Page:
Drinking two to three cups of coffee a day is associated with increased survival in patients with metastatic colorectal cancer, as well as a lower risk of cancer progressing, notes a study published in “JAMA Oncology.”
The findings, based on data from a large study, are similar to previous studies showing a relationship between regular coffee consumption and better outcomes in patients with non-metastatic colorectal cancer.
Researchers have seen that 1,171 patients Treated for metastatic colorectal cancer, those who reported consuming two to three cups of coffee a day were more likely to live longer and had more time before their disease worsened than those who did not drink coffee. Participants who drank large amounts of coffee – more than four cups a day – had even greater benefit. The benefits were obtained with both caffeinated and decaffeinated coffee.
The findings allowed the researchers to establish an association, but not a cause-and-effect relationship, between coffee consumption and reduced risk of cancer progression and death among study participants.
The study does not provide sufficient reason to recommend daily coffee consumption, or increased intake, to people with advanced or metastatic colorectal cancer, the researchers say.
“It is known that some compounds in coffee have antioxidant, anti-inflammatory, and other properties that can be active against cancer,” he says. Chen Yuan, from high school Dana-Farber, co-author of the study with Christopher Mackintosh of the Mayo Clinic School of Medicine (USA). ‘Epidemiological studies have found that higher coffee intake was associated with better survival in patients with stage 3 colon cancer, but the relationship between coffee consumption and survival in patients with metastatic forms of the disease is unknown ».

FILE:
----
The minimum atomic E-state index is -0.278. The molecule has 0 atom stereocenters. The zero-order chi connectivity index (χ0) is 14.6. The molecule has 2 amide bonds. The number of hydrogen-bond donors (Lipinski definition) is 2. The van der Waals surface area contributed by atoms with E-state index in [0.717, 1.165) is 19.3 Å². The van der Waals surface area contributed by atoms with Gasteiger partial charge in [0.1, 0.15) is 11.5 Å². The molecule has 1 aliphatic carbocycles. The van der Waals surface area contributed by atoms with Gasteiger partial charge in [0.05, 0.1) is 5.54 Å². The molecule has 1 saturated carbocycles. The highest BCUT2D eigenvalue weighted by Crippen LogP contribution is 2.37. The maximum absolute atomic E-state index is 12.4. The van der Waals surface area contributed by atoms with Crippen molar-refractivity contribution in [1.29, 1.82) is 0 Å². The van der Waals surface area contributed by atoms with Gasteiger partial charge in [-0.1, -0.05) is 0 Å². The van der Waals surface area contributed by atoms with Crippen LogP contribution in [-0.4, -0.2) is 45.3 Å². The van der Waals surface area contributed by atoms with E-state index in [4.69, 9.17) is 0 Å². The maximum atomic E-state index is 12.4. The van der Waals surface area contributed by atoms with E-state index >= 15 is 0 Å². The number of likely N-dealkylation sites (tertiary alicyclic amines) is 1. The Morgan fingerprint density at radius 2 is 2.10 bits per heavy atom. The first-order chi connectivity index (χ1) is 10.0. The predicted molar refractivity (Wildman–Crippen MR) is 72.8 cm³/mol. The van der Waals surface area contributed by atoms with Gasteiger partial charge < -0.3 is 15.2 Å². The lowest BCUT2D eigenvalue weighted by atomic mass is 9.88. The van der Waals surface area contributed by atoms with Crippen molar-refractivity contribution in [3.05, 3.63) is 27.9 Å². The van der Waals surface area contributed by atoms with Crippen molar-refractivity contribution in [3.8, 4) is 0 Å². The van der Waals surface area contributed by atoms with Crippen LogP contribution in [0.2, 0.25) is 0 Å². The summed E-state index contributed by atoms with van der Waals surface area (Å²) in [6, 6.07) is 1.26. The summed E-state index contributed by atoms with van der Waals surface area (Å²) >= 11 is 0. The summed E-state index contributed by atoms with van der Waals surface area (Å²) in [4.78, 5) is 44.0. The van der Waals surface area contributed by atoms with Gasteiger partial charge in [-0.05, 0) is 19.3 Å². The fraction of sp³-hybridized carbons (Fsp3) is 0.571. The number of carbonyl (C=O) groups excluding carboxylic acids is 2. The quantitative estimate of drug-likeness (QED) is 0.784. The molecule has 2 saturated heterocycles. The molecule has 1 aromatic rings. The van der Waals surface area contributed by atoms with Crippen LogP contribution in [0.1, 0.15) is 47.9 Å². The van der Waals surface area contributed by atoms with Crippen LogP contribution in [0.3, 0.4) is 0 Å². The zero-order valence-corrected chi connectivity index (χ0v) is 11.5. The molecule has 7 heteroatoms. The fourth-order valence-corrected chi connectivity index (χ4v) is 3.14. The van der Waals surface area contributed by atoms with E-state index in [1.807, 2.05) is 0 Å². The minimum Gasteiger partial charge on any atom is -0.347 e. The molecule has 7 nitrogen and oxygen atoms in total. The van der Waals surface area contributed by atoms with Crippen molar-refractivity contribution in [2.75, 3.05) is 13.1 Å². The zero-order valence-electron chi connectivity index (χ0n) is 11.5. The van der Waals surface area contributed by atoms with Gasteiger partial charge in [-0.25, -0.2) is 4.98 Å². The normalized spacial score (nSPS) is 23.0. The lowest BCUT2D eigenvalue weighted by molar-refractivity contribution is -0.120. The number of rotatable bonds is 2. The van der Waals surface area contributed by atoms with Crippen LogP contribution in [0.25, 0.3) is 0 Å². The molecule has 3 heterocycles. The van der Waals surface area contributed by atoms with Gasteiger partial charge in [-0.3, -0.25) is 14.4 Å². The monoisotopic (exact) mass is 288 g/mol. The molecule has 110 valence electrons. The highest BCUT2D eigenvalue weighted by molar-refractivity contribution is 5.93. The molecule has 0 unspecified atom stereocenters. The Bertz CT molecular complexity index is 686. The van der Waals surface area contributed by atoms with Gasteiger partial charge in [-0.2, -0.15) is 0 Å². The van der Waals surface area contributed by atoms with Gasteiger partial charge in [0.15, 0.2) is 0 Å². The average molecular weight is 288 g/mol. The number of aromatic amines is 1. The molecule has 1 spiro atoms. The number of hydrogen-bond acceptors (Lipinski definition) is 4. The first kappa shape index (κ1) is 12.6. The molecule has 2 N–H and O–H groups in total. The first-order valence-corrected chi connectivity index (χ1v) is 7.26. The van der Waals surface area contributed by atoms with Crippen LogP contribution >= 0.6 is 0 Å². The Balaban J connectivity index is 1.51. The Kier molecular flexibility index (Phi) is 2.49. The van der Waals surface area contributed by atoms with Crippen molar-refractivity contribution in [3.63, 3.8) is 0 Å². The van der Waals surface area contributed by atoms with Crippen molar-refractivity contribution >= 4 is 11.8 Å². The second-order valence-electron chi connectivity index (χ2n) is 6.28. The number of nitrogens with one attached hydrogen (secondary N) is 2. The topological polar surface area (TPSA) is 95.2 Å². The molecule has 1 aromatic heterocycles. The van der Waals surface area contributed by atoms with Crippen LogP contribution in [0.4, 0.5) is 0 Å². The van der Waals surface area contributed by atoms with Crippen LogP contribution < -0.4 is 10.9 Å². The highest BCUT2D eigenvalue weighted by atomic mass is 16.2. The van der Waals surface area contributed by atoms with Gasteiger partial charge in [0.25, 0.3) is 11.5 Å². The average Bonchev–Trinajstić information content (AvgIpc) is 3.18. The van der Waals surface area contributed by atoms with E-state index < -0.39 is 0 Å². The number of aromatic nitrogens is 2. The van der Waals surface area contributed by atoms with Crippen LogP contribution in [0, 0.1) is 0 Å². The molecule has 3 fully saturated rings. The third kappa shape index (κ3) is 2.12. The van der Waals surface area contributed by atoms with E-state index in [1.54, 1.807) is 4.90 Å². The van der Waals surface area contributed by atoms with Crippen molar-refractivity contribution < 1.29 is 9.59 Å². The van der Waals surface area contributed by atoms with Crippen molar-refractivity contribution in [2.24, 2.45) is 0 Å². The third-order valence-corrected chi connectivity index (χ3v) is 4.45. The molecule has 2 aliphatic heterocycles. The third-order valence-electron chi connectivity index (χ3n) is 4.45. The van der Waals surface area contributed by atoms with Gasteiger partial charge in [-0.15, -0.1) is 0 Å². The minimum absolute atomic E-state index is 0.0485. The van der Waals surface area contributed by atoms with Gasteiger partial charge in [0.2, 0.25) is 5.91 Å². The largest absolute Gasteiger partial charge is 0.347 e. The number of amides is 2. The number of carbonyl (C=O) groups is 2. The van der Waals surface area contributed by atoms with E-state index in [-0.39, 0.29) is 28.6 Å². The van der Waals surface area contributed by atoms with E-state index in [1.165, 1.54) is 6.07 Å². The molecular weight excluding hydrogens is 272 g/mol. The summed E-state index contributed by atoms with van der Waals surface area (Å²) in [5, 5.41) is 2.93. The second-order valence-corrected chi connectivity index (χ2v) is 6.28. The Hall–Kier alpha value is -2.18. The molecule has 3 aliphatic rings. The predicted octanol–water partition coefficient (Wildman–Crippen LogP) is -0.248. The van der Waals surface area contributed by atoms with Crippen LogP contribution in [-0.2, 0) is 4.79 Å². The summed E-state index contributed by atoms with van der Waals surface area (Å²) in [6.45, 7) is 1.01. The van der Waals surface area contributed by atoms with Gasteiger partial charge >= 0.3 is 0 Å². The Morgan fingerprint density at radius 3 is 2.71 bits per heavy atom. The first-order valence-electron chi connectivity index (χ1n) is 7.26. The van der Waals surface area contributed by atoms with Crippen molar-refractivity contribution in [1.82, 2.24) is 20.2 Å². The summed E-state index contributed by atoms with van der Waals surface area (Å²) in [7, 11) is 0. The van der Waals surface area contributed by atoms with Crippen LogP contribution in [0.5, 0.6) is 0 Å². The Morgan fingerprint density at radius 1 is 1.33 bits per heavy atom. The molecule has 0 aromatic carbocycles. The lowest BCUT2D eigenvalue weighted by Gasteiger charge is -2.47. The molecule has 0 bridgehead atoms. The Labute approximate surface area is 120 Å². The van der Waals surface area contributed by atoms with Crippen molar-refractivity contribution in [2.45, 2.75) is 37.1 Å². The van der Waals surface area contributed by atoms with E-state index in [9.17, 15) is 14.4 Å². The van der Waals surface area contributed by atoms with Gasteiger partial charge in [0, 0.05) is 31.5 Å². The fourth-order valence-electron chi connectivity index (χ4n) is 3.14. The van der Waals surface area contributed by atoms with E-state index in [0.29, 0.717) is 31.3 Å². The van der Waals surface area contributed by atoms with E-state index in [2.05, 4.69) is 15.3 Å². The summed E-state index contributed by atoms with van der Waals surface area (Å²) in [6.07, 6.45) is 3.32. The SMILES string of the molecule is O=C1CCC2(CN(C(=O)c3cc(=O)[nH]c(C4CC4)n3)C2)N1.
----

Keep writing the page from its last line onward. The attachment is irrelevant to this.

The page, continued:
The work was based on data from the Alliance / SWOG study 80405, a clinical trial of phase III comparing the addition of cetuximab and / or bevacizumab to standard chemotherapy in patients with previously untreated, locally advanced, or metastatic colorectal cancer. As part of the trial, participants reported their dietary intake, including coffee consumption, in a questionnaire at the time of enrollment. The researchers correlated these data with information about the course of cancer after treatment.
They found that participants who drank two to three cups of coffee a day had a lower risk of death and cancer progression compared to those who did not drink coffee. Those who consumed more than four cups per day had an even greater benefit.
“Although it is premature to recommend a high intake of coffee as a potential treatment for colorectal cancer, our study suggests that drinking coffee is not harmful and may be potentially beneficial,” he notes Kimmie ng, lead author of the study.